Category Archives: Swainsboro GA

Early Settlers Cemetery, 1881, Swainsboro

Over 80 of Swainsboro and Emanuel County’s earliest settlers are buried in this secluded downtown cemetery. It’s a great space for quiet reflection and if you’re a taphophile, you’ll enjoy it.

The triumphant arch marks the graves of John Calhoun Coleman (28 October 1844-1 January 1923) and wife Martha Sarah “Mattie” Moring Coleman (21 April 1858-15 September 1926). The angel memorializes their daughter, Juanita Coleman Smith (16 March 1874-18 May 1910). Mr. Coleman was one of the most prominent men in Emanuel County during his lifetime and was a Confederate veteran. He served in Company H, Georgia Volunteer Infantry, taking part in the Seven Days Battle, first and second battles of Cold Harbor, Harper’s Ferry, Second Manassas, Sharpsburg, first and second battles of Fredericksburg, Chancellorsville, Gettysbur, and finally at Manassas Gap, where he was captured and held as a prisoner until the end of the war.

John Coleman Mitchell (25 April 1897-21 January 1901). Grandson of John Calhoun Coleman.


Franklin’s Dairy, Swainsboro

Coleman Dairy Ruins Swainsboro GA Emanuel County Office Silos Photograph Copyright Brian Brown Vanishing South Georgia USA 2014

Cal Avery notes that this old dairy was long obscured by vegetation. I’m told it t operated from at least the 1940s until the late 1960s. The image above shows the front of the building, likely the office. Below is an image of the rear of the structure, where cows were kept and milked. Thanks to Cal for bringing it to my attention. Wade Peebles writes: The property had belonged to the late Mr. Jimmy Morgan, publisher of the Swainsboro Forest Blade, owner of the Ford dealership, and other business interests and owner of a good bit of land in Emanuel County, including McGarrh’s Mill Pond. He owned the land and sold it just before he died, I believe just last year at over 100 years of age. The land on Ga56, where the old dairy sits, was his first wife’s Father’s land. He was old Dr. Franklin, who owned the dairy. It was last operated in the early 1960s, by Lee Roy Smith.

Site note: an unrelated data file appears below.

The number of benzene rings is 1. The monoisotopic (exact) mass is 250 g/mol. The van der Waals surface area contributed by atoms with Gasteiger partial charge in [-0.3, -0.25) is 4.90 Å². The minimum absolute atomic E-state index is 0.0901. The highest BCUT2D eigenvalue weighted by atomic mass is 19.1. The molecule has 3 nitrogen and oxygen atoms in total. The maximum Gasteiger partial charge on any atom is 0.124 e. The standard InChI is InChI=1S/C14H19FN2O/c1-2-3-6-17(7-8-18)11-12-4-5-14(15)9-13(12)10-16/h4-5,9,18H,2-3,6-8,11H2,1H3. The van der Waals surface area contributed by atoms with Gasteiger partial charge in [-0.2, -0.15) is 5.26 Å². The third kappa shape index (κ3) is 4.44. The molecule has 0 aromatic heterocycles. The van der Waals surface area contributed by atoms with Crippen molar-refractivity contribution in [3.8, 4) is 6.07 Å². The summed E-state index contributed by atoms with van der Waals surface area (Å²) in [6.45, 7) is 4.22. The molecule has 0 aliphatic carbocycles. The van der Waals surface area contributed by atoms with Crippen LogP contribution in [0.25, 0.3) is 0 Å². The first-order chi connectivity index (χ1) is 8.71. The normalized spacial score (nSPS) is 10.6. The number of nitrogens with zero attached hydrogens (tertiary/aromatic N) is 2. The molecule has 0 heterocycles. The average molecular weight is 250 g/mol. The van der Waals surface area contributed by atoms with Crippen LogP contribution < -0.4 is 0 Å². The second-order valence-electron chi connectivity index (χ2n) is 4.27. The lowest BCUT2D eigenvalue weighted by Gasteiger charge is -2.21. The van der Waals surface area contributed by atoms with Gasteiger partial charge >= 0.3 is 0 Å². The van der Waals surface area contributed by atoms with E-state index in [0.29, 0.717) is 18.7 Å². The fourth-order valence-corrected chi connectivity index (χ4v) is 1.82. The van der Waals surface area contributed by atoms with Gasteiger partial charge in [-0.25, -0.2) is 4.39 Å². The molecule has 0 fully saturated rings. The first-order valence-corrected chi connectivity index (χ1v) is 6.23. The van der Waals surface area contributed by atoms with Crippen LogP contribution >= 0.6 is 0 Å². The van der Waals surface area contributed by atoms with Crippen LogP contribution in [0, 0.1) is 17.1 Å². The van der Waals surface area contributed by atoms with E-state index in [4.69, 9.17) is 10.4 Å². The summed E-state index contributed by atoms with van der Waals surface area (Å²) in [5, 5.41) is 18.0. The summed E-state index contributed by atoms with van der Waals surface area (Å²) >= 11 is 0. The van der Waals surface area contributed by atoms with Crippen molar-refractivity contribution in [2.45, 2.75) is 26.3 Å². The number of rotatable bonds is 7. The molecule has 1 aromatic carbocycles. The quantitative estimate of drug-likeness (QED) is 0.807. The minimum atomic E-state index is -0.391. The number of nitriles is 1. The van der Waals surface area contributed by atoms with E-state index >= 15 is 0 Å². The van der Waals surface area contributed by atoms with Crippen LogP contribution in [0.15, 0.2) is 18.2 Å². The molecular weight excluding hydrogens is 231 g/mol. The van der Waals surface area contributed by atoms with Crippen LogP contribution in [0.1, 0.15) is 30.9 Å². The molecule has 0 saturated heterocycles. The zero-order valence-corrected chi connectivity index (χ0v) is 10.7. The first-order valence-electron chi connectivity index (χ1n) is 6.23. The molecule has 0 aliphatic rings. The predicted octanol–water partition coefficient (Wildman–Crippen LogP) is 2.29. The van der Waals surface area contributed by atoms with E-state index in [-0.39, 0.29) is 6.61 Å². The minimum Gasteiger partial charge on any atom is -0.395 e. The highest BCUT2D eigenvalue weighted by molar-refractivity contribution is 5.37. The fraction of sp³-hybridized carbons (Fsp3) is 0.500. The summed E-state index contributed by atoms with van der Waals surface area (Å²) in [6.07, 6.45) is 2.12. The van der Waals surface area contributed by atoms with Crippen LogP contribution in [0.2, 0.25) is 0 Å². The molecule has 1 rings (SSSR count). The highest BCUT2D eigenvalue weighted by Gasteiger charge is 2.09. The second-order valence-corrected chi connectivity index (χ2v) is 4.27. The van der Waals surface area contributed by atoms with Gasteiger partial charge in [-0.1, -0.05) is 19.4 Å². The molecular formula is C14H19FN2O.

Ruins of Coleman Dairy Operation Swainsboro GA Photograph Copyright Brian Brown Vanishing South Georgia USA 2014

56 Drive-In Theatre, 1952, Swainsboro

swainsboro ga 56 drive in theatre marquee photograph copyright brian brown vanishing south georgia usa 2010

This drive-in theatre on Highway 56 just outside Swainsboro was opened in 1952 by Tommy Bellamy, Sr. It operated until the 1970s when drive-ins all over the country were closing. Mr. Bellamy’s sons revived the theatre briefly in the late 1980s, but it didn’t stay open for long. This marquee stands as a reminder to a place full of memories for many local folk.

swainsboro ga 56 drive in ticket booth photograph copyright brian brown vanishing south georgia usa 2010

James Coleman House, 1904, Swainsboro

swainsboro ga james coleman house shadowlawn mortuary photograph copyright brian brown vanishing south georgia usa 2010

One of South Georgia’s grandest Queen Annes, the Swainsboro home of state legislator and prominent local businessman James Coleman is best remembered by recent generations as Shadowlawn Mortuary. And with that comes much talk of it being haunted.

Today, it’s a bed and breakfast known as The Coleman House Inn. The restaurant located here is a favorite with locals and travelers alike.

National Register of Historic Places

John C. Coleman Hotel, 1936, Swainsboro

Built by Willis Irwin for Mrs. Luck Coleman Mitchell